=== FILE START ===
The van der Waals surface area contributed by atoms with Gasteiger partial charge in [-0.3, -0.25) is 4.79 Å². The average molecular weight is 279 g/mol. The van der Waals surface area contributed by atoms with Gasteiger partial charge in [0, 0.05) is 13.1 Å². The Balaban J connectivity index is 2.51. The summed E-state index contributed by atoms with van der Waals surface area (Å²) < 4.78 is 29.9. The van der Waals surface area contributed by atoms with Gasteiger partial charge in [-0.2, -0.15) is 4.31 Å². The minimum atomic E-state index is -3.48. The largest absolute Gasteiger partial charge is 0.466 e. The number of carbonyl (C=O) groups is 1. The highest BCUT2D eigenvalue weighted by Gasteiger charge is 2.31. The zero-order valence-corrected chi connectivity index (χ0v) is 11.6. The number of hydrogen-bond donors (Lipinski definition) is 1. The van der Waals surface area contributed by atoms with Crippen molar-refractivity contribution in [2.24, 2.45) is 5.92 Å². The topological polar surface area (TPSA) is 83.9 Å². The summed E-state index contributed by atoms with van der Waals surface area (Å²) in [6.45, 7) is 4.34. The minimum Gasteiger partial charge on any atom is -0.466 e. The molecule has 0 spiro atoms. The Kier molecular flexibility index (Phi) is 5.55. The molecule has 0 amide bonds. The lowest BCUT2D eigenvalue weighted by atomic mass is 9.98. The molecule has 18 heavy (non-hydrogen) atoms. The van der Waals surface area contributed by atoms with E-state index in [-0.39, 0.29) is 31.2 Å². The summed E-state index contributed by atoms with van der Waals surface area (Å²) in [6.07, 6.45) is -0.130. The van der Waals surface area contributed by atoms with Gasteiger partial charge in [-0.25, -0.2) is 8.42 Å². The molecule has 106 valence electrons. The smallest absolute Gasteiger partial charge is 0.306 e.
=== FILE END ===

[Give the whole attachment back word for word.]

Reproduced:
The van der Waals surface area contributed by atoms with Gasteiger partial charge in [-0.3, -0.25) is 4.79 Å². The average molecular weight is 279 g/mol. The van der Waals surface area contributed by atoms with Gasteiger partial charge in [0, 0.05) is 13.1 Å². The Balaban J connectivity index is 2.51. The summed E-state index contributed by atoms with van der Waals surface area (Å²) < 4.78 is 29.9. The van der Waals surface area contributed by atoms with Gasteiger partial charge in [-0.2, -0.15) is 4.31 Å². The minimum atomic E-state index is -3.48. The largest absolute Gasteiger partial charge is 0.466 e. The number of carbonyl (C=O) groups is 1. The highest BCUT2D eigenvalue weighted by Gasteiger charge is 2.31. The zero-order valence-corrected chi connectivity index (χ0v) is 11.6. The number of hydrogen-bond donors (Lipinski definition) is 1. The van der Waals surface area contributed by atoms with Crippen molar-refractivity contribution in [2.24, 2.45) is 5.92 Å². The topological polar surface area (TPSA) is 83.9 Å². The summed E-state index contributed by atoms with van der Waals surface area (Å²) in [6.45, 7) is 4.34. The minimum Gasteiger partial charge on any atom is -0.466 e. The molecule has 0 spiro atoms. The Kier molecular flexibility index (Phi) is 5.55. The molecule has 0 amide bonds. The lowest BCUT2D eigenvalue weighted by atomic mass is 9.98. The molecule has 18 heavy (non-hydrogen) atoms. The van der Waals surface area contributed by atoms with E-state index in [-0.39, 0.29) is 31.2 Å². The summed E-state index contributed by atoms with van der Waals surface area (Å²) in [6.07, 6.45) is -0.130. The van der Waals surface area contributed by atoms with Gasteiger partial charge in [-0.25, -0.2) is 8.42 Å². The molecule has 106 valence electrons. The smallest absolute Gasteiger partial charge is 0.306 e.